What You Need to Know
- Some are orphaned because agents left the business.
- Some are on their own because agents changed companies or changed focus.
- Selling some of the neglected policies could bring in $100,000 or more in cash.
It is a sad fact of the life insurance industry that many policyholders rarely, if ever, hear from the person that sold them their policy.
The thousands of abandoned buyers, who no longer have a relationship with the person who sold them their policy, are known as “orphan” policyholders.
As a result of this neglect, the day will likely come that they are going to be unpleasantly surprised by news that their policies are not performing as illustrated years before.
Although, they’ve diligently paid their premiums for many years, no one has been monitoring the performance of these policies.
Suddenly, they are informed by the insurance company that their policy will lapse unless they start paying substantial additional premiums.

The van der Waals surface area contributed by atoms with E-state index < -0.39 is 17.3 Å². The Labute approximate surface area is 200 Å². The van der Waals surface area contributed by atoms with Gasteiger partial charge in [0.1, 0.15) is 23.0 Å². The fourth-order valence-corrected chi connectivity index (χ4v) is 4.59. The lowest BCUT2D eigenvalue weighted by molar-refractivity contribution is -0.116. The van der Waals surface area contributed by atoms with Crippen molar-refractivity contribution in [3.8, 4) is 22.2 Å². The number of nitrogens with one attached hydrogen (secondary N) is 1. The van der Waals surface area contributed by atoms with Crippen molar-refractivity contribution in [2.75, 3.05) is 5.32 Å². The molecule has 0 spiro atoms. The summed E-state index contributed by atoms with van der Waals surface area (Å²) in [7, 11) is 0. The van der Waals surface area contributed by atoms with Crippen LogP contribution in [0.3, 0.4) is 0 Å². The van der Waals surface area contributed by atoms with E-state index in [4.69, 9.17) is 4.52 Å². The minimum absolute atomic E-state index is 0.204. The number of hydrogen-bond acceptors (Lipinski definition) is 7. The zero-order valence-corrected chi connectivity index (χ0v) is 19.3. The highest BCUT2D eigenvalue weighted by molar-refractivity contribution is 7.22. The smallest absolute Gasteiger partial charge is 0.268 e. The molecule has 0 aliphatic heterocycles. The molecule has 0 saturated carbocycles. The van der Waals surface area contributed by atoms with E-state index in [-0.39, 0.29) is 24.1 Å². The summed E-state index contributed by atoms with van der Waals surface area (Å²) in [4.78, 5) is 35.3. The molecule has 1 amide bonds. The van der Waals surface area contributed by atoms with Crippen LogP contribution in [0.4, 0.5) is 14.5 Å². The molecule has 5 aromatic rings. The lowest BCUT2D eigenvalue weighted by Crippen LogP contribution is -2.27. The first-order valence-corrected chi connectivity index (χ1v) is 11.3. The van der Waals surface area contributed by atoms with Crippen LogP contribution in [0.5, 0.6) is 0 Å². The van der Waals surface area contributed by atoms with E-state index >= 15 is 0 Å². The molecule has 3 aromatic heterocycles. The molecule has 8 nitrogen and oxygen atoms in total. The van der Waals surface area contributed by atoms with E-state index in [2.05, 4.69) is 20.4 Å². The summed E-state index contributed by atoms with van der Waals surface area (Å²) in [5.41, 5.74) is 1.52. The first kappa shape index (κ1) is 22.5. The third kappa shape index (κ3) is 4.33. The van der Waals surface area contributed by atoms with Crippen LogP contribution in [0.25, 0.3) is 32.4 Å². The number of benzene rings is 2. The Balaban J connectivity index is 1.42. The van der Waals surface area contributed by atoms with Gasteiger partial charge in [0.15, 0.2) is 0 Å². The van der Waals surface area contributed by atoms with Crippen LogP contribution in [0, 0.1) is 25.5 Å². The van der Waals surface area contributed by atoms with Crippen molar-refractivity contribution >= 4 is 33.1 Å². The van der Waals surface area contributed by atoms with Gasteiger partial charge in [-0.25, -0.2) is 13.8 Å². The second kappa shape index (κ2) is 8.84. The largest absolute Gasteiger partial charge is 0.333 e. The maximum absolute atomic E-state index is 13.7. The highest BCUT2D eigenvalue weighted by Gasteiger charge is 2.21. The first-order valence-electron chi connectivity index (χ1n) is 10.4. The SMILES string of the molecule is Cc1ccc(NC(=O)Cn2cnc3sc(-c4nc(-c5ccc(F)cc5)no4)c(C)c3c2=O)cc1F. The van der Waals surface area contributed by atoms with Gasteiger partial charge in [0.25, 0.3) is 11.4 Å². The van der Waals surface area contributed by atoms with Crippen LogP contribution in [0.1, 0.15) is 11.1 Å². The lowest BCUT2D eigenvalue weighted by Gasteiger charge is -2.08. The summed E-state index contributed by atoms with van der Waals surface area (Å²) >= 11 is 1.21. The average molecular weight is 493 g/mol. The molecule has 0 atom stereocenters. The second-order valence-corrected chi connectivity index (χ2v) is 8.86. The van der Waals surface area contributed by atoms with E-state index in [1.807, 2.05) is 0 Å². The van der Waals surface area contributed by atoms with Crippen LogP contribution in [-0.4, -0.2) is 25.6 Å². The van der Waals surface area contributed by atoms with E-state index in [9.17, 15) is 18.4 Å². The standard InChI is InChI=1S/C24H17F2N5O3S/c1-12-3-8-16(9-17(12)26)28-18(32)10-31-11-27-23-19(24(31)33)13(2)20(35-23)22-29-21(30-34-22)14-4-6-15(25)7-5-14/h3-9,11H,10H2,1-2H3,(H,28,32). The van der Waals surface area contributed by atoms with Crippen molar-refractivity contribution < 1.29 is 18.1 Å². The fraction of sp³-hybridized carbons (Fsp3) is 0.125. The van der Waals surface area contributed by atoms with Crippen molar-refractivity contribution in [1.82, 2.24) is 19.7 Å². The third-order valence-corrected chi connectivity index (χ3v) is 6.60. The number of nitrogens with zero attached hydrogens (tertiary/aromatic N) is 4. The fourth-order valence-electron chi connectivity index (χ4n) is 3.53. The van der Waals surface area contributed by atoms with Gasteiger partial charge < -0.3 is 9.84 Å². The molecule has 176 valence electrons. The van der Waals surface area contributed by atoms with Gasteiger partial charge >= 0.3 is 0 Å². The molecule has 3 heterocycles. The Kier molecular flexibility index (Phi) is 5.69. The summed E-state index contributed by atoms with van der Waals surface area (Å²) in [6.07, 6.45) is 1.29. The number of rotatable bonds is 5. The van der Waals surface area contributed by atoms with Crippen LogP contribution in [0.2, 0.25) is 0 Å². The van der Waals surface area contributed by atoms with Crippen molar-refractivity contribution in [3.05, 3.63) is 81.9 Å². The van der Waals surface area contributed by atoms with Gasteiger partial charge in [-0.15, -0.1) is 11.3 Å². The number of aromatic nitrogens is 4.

While many orphaned policy owners are the result of producers who have left the business, others are orphaned because agents change companies or focus on financial planning activities other than life insurance.
Orphaned policy holders can make great prospects for life settlements because they are frequently seniors who own troubled policies.
Life settlements are an alternative to lapsing or surrendering a policy where the policyholder gets more cash than they would get from the insurance company.
The settlement value is based on many things, but the two main factors are the life expectancy of the insured and the cost to keep the policy in force.
Here are two examples of orphan policyholders who benefitted significantly from a life settlement:
1. A Male, Age 86.
Bought a $650,000 policy in 2003
He had been paying $7,500 per quarter and then, totally unexpectedly, got “the letter” saying that it was no longer enough.
There was no cash left in the policy and it was going to lapse unless he started putting in substantially more premium (about $13,000 per quarter), which he could not afford to do.
Upset, he called his writing agent and found out he was deceased, but his son had taken over the business.
He introduced the client to the possibility of a life settlement and the policyholder was excited to see if he would qualify.